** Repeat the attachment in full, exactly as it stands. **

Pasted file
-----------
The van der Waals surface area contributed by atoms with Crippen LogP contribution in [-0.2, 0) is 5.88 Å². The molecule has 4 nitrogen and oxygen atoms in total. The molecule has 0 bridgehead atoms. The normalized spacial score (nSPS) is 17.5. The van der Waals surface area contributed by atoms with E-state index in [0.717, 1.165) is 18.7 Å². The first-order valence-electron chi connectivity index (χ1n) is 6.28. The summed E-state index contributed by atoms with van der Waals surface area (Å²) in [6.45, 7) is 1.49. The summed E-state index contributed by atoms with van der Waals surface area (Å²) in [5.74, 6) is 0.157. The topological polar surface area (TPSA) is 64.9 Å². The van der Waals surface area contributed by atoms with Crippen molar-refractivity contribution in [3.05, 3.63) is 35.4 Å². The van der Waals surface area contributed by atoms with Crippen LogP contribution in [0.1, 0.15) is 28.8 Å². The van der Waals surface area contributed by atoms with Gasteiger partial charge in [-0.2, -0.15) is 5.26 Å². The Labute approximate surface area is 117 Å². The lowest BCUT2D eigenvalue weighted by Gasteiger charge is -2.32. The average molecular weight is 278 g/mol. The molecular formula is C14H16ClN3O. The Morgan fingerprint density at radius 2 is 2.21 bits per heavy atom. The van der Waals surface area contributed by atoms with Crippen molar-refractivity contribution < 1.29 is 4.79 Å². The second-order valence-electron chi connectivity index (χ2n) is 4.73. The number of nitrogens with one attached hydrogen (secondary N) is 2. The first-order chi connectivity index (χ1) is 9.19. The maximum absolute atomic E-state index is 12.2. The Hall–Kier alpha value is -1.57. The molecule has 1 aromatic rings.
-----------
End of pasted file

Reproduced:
The van der Waals surface area contributed by atoms with Crippen LogP contribution in [-0.2, 0) is 5.88 Å². The molecule has 4 nitrogen and oxygen atoms in total. The molecule has 0 bridgehead atoms. The normalized spacial score (nSPS) is 17.5. The van der Waals surface area contributed by atoms with E-state index in [0.717, 1.165) is 18.7 Å². The first-order valence-electron chi connectivity index (χ1n) is 6.28. The summed E-state index contributed by atoms with van der Waals surface area (Å²) in [6.45, 7) is 1.49. The summed E-state index contributed by atoms with van der Waals surface area (Å²) in [5.74, 6) is 0.157. The topological polar surface area (TPSA) is 64.9 Å². The van der Waals surface area contributed by atoms with Crippen molar-refractivity contribution in [3.05, 3.63) is 35.4 Å². The van der Waals surface area contributed by atoms with Crippen LogP contribution in [0.1, 0.15) is 28.8 Å². The van der Waals surface area contributed by atoms with Gasteiger partial charge in [-0.2, -0.15) is 5.26 Å². The Labute approximate surface area is 117 Å². The lowest BCUT2D eigenvalue weighted by Gasteiger charge is -2.32. The average molecular weight is 278 g/mol. The molecular formula is C14H16ClN3O. The Morgan fingerprint density at radius 2 is 2.21 bits per heavy atom. The van der Waals surface area contributed by atoms with Crippen molar-refractivity contribution < 1.29 is 4.79 Å². The second-order valence-electron chi connectivity index (χ2n) is 4.73. The number of nitrogens with one attached hydrogen (secondary N) is 2. The first-order chi connectivity index (χ1) is 9.19. The maximum absolute atomic E-state index is 12.2. The Hall–Kier alpha value is -1.57. The molecule has 1 aromatic rings.